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Avg. Price Paid:$16,027 - $20,264
Original MSRP: $34,200 - $40,450
MPG: 27 City / 25 Hwy
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2008 Toyota Highlander Hybrid Performance

This performance review was written when the 2008 Toyota Highlander Hybrid was new.

Test drivers are pleased with the Highlander Hybrid's sophisticated performance, even if the ride is geared more toward comfort than sporty driving.

  • "On the road, the ride is smooth and quiet. The electric power steering has above-average feel, and while the Highlander is no sports car, handling is better than you'd expect." -- Orlando Sentinel
  • "Toyota has engineered a larger, more powerful 2008 Highlander Hybrid. And its complex personalities understand the value of working together, each system quietly supporting the other instead of proclaiming its gas or green individuality." -- Edmunds

Acceleration and Power

The Highlander Hybrid comes with a 3.3-liter 209-horsepower V6 engine that's more than adequate. It's paired with a 167-hp electric motor and electronically controlled continuously variable transmission (CVT). The Environmental Protection Agency (EPA) estimates that the 2008 Highlander Hybrid will net 27 mpg in the city and 25 mpg on the highway.

  • "The transition between electric and gas power is so seamless that it's easy to miss the handoff unless you're staring intently at the blue LED power meter and watching for the green or gas-guzzler personality to emerge." -- Edmunds
  • "When we had to give it the gas, the Highlander didn't exactly leap forward, but it did seem willing to go the distance. It would sedately accelerate, and that acceleration would carry on up whatever hill faced us. That type of performance is typical for continuously variable transmissions, which lack a hard gear where you can build up lots of revs." -- CNET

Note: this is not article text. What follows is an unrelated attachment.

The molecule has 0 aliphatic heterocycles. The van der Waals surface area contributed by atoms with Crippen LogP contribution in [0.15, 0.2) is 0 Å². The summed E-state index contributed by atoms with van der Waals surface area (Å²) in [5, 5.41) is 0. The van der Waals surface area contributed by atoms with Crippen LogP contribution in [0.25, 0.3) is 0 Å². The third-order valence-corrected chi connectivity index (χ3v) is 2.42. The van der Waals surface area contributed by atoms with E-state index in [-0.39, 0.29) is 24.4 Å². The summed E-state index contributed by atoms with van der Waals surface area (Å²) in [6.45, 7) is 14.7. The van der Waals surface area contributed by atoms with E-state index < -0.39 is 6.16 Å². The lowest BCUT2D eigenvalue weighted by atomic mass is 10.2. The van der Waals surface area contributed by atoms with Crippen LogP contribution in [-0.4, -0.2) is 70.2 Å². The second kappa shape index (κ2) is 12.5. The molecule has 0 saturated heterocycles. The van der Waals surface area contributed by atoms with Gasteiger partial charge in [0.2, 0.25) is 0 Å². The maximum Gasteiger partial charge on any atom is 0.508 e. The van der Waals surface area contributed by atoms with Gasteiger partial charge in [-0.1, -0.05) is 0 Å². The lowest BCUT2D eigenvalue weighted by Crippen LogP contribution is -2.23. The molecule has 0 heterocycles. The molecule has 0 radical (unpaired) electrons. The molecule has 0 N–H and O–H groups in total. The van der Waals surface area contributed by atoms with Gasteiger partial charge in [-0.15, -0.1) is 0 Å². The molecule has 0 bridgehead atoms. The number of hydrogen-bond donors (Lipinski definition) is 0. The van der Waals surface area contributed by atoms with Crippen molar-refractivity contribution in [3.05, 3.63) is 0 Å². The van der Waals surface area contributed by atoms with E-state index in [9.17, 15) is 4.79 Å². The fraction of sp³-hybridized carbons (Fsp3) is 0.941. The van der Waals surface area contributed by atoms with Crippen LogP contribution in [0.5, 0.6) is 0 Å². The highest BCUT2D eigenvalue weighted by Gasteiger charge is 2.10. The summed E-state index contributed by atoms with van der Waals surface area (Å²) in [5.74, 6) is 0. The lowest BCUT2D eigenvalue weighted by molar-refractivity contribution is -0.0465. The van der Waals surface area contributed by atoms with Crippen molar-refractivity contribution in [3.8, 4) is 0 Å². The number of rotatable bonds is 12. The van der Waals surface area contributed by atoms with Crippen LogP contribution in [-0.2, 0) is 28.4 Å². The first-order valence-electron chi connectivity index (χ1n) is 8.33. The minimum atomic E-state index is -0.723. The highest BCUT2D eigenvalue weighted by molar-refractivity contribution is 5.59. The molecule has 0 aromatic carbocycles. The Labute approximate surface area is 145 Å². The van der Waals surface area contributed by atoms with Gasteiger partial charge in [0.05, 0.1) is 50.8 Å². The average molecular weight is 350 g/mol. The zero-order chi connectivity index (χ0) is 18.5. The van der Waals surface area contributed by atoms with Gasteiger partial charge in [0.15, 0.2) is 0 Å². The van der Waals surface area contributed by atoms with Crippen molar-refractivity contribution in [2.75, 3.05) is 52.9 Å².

• "The hybrid power-train in the Highlander operates more smoothly than some other examples that have been evaluated in the AutoblogGreen Garage. The automatic start-stop of the engine was smoother than either the Saturn Aura or the Nissan Altima hybrids although not as seamlessly as the Two-Mode Hybrid Chevy Tahoe." -- Autoblog Green
  • "Acceleration is exemplary." -- Boston Globe

Handling and Braking

The Highlander Hybrid's rack-and-pinion steering and Electronically Controlled Braking System (ECB) please most test drivers, though there are a few minor complaints.

  • "The size and high center of gravity of the Highlander Hybrid means cornering can be a little scary. We were initially disconcerted by the amount of body roll, but found the car handled an emergency maneuver without a problem. Steering is relatively tight on the Highlander Hybrid, without a lot of play in the wheel." -- CNET
  • "Ride comfort has precedence over handling, especially in the Hybrid. It also carries over 300 pounds more weight than an equivalent 4WD gasoline model because of the hybrid motors and batteries. So it is tuned more softly. It's very comfortable and extremely quiet." -- The Auto Channel
  • "One area where the Highlander was vastly superior to other recent Toyotas was the braking and slip control system. The brake pedal feel was good and braking force was easily modulated. Compared to the new Tundra pickup truck, the ABS hydraulic control unit was quieter and the feedback through the brake pedal was more subdued." -- Autoblog Green
  • "Braking is fine until the final feet when the drive train disengages and the vehicle tends to surge forward a bit." -- Boston Globe
Review Last Updated: 2/18/09

Next Steps: Toyota Highlander Hybrid